Streets Of Fire Review

Streets Of Fire
When singer Ellen Aim is kidnapped by Raven, leader of the Bombers, her ex-boyfriend, soldier of fortune Tom Cody crosses town to rescue her.

by Kim Newman |
Published on
Release Date:

23 Mar 1984

Running Time:

93 minutes



Original Title:

Streets Of Fire

Sub-titled ‘a rock ‘n’ roll fable’, Walter Hill’s retro action movie musical goes beyond even the stylisation of his earlier youth gang fantasy The Warriors by combining the look of the 1950s with the sounds of the 1980s and creating an enclosed, urban fantasy playground for his usual macho games.

 Too much of the music dated instantly, though Ry Cooder, Stevie Nicks and Jim Steinman contribute some fine sounds, augmented by a vintage Leiber & Stoller track in ‘One Bad Stud’.  However, it’s a movie that’s easy to like, with its comic book stylings (its world was an influence on Tim Burton’s Gotham City) and strutting, iconic personalities.  Michael Paré has diluted his image with too many straight-to-video pictures, but he has a Shane-like presence here, striding in a trenchcoat and clenching his jaw manfully, surrounded by live wires like Rick Moranis as the heroine’s bespectacled, check-jacketed hustler manager, Amy Madigan (in a standout role) as the beer-drinking, tough-talking army chick who tags along and Willem Dafoe in PVC overalls as the shark-mouthed lunatic who leads the worst gang in the city.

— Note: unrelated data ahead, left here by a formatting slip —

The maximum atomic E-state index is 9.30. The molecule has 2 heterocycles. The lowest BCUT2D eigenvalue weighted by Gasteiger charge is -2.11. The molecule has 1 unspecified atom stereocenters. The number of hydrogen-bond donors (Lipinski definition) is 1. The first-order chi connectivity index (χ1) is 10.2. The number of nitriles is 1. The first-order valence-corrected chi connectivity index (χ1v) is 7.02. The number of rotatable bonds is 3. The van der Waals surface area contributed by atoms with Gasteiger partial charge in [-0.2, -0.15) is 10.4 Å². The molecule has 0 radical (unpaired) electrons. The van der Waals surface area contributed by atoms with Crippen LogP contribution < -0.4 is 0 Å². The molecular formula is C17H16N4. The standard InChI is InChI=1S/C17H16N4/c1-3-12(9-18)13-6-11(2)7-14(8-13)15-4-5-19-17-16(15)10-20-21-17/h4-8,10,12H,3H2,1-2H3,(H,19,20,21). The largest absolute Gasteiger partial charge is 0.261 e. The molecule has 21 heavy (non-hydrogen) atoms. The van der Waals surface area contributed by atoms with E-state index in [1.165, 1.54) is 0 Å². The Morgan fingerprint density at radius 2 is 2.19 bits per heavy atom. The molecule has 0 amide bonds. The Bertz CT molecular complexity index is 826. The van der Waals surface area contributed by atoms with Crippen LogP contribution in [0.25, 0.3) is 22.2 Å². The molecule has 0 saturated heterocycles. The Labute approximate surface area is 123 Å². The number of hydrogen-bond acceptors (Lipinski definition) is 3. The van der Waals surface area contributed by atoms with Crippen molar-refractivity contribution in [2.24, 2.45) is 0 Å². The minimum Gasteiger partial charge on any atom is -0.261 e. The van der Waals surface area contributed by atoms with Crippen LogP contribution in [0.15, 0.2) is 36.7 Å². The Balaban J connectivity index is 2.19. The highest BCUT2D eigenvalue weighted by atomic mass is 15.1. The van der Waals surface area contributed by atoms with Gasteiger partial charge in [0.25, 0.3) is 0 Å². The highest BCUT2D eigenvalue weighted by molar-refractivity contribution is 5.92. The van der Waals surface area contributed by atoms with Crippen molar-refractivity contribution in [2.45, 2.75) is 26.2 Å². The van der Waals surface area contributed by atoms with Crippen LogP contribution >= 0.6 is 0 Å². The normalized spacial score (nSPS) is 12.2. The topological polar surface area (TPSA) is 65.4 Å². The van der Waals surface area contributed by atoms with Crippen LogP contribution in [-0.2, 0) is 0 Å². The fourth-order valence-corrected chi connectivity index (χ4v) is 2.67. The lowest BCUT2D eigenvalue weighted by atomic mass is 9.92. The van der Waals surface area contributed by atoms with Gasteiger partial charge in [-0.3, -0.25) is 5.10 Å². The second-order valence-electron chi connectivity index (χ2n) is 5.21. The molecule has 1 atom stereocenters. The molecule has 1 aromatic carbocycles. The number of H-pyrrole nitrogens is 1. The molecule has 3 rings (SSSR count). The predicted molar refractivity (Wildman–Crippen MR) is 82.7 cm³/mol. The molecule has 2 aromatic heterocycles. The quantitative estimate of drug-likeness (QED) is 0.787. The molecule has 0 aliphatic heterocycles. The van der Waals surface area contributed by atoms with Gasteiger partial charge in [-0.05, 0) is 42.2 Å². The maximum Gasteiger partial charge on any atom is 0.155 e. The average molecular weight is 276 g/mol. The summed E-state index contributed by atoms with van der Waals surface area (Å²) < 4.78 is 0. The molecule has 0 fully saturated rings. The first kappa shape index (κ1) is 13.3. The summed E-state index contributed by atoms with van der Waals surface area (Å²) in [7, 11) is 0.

Also down there in the cast are Bill Paxton as a bartender, punk rocker Lee Ving as a gang-banger, Robert Townsend (director of Hollywood Shuffle) and Mykelti Williamson as quiffed doo-woppers, early ‘80s squeaky-cutie Elizabeth Daily (later a Rugrat and a Powerpuff Girl) as ‘Baby Doll’ and Ed Begley Jr as Ben Gunn (a character tipped in from Treasure Island).  In 1984, it was too way out to connect with audiences, but a few years later – with MTV in the ascendant – other films were lining up to imitate its attitudes.

Very of its time but enjoyable for all that.
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